Millions of men are on the hunt for male enhancement pills that will make them longer, thicker and increase their stamina. If you’re one of these men, it’s important to be aware of the scams out there before you get roped in and ripped off. Learn why free trials are anything but free, the truth about fake doctors and the dangers of herbal male enhancement products.
- 1 “Free Trial!” – Free Trial Scams
- 1.0.1 “You Can Cancel Anytime!” – Auto Billing Scams
- 1.0.2 “Trust Me, I’m a Doctor.” – Fake Doctor Scams
- 1.0.3 “But I Bought it From a Health Food Store!” – Counterfeit Products
- 1.0.4 “Discreetly Delivered Straight to Your Door.” – Mail Order Scams
- 1.0.5 “But, It’s Natural” – Herbal Product Scams
- 1.0.6 “Wait, It’s Not Natural?” – Drug-Laced Herbal Products
- 1.0.7 “It Comes With a Free Vacation!” – Telemarketing Scams
- 1.0.8 “Bust Out of Your Jeans in Just One Week!” – Website Scams
- 1.0.9 Don’t Be Fooled
- 2 Related Posts:
“Free Trial!” – Free Trial Scams
There’s nothing more enticing than seeing a high-priced product available to try before you buy. While many reputable companies offer legitimate free trials to increase customer interest and sales, male enhancement scammers are only out for one thing: Your credit card number.
Once you call the 1-800 number or log on to the website for your free trial, they’ll snag your credit card number, send you out a few free pills (plus shipping and handling) and two days to a week later, you’re being billed the full amount for the second bottle of pills you didn’t order but are on their way.
Unfortunately, with male enhancement scammers, there’s no such thing as a free trial. Be sure to read the fine print before you order.
“You Can Cancel Anytime!” – Auto Billing Scams
Do you remember “Bob” from the Enzyte commercials? The one with the creepy, plastered-on smile and the great golf swing? The reason those commercials have disappeared from the air is because the original owner and CEO of Enzyte is behind bars for 25 years!
The term, “natural male enhancement” was coined by Steve Warshak who went from sleazy advertisements in the back of sex magazines like Hustler to a multi-million dollar corporation practically overnight.
Unfortunately, he didn’t make his money by selling a great product that works. Millions of men were roped in by the free trial, gave their credit card information and got a bill they never expected. When they tried to cancel, they were simply ignored.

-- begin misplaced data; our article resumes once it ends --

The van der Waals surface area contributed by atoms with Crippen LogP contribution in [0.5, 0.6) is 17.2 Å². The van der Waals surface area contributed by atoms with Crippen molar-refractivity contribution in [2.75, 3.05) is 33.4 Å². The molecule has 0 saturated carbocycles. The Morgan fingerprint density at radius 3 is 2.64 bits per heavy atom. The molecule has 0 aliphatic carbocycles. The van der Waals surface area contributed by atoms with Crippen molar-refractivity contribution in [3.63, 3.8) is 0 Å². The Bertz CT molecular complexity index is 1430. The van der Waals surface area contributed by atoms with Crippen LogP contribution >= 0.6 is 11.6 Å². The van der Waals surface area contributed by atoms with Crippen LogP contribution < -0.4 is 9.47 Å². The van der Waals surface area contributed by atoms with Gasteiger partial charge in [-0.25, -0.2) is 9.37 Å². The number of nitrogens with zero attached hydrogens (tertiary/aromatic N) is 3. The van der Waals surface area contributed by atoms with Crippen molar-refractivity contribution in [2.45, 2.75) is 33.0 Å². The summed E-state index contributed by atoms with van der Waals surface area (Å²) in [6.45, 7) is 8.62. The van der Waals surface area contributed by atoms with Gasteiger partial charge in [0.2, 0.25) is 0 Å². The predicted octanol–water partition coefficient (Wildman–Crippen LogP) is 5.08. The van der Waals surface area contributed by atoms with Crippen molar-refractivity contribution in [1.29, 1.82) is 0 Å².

Before the company was raided and shut down in 2005, Enzyte had stolen more than $200 million dollars from unsuspecting consumers.
Again, it’s important to read the fine print before giving your credit card information. When they say you can cancel anytime, what they don’t tell you is you’re going to end up having to cancel your credit card before the bills will finally stop!
Update: Enzyte is under new management and is now considered a reputable company with upstanding practices.
“Trust Me, I’m a Doctor.” – Fake Doctor Scams
Studies show that when a product is advertised or endorsed by a doctor, sales improve. Scammers like convicted felon and former CEO of Enzyte know this. According to the original advertisement, “Enzyte was developed by Dr. Fredrick Thompkins, a physician with a biology degree from Stanford and Dr. Michael Moore, a leading urologist from Harvard.”
The advertisements even included a photo of the doctor.
The sad truth is anybody with enough money to purchase a stock photo of an attractive middle-aged model wearing a lab coat can claim their product is backed by a doctor. They can then make the statistics and quotes up off the top of their heads just to sell a product.
When in doubt, do an Internet search of the doctor’s name to see if you can find any information on him before trusting his claims.
“But I Bought it From a Health Food Store!” – Counterfeit Products
Independent health food stores have been known to sell counterfeit products at very high price to unsuspecting men. The best way to be sure you’re getting value for your money is to stick with well-known chain stores like General Nutrition Center (GNC).